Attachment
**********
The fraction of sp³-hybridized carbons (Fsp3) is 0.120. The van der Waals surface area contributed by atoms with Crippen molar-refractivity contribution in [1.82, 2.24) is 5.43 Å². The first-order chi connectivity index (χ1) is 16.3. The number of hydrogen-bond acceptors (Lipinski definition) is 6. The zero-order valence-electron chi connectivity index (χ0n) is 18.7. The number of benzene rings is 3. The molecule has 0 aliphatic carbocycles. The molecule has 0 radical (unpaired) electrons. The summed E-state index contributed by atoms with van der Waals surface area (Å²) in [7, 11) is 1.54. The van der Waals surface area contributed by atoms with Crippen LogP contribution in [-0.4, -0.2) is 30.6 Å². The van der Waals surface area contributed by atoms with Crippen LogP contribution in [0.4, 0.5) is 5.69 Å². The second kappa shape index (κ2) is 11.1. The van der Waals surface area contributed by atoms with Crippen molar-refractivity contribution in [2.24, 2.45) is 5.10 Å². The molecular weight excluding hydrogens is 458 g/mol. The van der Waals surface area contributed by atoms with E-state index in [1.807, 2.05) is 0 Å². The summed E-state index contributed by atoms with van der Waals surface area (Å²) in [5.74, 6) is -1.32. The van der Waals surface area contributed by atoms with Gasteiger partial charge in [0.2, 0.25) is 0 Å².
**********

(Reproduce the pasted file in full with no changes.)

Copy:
The fraction of sp³-hybridized carbons (Fsp3) is 0.120. The van der Waals surface area contributed by atoms with Crippen molar-refractivity contribution in [1.82, 2.24) is 5.43 Å². The first-order chi connectivity index (χ1) is 16.3. The number of hydrogen-bond acceptors (Lipinski definition) is 6. The zero-order valence-electron chi connectivity index (χ0n) is 18.7. The number of benzene rings is 3. The molecule has 0 aliphatic carbocycles. The molecule has 0 radical (unpaired) electrons. The summed E-state index contributed by atoms with van der Waals surface area (Å²) in [7, 11) is 1.54. The van der Waals surface area contributed by atoms with Crippen LogP contribution in [-0.4, -0.2) is 30.6 Å². The van der Waals surface area contributed by atoms with Crippen LogP contribution in [0.4, 0.5) is 5.69 Å². The second kappa shape index (κ2) is 11.1. The van der Waals surface area contributed by atoms with Crippen molar-refractivity contribution in [2.24, 2.45) is 5.10 Å². The molecular weight excluding hydrogens is 458 g/mol. The van der Waals surface area contributed by atoms with E-state index in [1.807, 2.05) is 0 Å². The summed E-state index contributed by atoms with van der Waals surface area (Å²) in [5.74, 6) is -1.32. The van der Waals surface area contributed by atoms with Gasteiger partial charge in [0.2, 0.25) is 0 Å².